One of the advantages of timber buildings is regularly said to be their ability to effectively remove carbon from the atmosphere, through long term carbon storage.

Wouldn't this require the timber used in the building to not decay, or at least to decay slower than the life cycle of a living tree?

But when the timber building decays it releases the carbon back into the atmosphere. Doesn't this then close the circle, leading to a net effect of zero in the long run?

  • 1
    Wooden buildings are an option to "store" CO2 for a while. Not indefinitely, since wood, not matter how well taken care of it is, will decay. In fact, with all the transportation and other stuff built into the bouse, the net effect will not even be zero, but above. Still, compared to a building made from concrete the CO2 footprint will be way better.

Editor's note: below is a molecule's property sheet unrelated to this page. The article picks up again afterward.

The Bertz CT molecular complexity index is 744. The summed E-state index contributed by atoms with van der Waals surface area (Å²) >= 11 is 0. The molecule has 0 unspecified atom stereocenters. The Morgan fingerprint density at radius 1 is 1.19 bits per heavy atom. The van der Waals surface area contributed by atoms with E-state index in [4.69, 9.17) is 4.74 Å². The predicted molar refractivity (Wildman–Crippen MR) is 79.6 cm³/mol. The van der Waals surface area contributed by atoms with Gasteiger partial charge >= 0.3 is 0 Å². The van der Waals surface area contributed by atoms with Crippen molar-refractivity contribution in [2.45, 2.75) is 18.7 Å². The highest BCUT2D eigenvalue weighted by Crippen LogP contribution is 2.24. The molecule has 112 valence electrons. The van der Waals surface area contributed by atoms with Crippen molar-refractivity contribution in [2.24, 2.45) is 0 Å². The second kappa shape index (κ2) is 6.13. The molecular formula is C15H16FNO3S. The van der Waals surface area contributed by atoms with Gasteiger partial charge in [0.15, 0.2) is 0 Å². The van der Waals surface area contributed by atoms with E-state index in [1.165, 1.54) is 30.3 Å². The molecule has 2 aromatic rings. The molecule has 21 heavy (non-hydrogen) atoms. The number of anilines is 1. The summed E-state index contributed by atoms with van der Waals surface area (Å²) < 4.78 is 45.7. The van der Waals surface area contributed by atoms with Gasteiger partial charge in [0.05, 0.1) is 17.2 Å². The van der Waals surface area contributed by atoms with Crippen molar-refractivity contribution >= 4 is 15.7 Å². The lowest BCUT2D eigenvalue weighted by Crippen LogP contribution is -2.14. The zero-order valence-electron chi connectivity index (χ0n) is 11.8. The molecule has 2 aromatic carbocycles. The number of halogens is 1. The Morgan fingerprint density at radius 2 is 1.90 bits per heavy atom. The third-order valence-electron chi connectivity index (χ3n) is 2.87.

– Erik
    Jul 20, 2020 at 9:44
  • 2
    How many years is the "long run" to you? The answer will vary depending on whether you're asking about 10, 100, or 1000 years (or more).
    – Nic
    Jan 13, 2021 at 2:52


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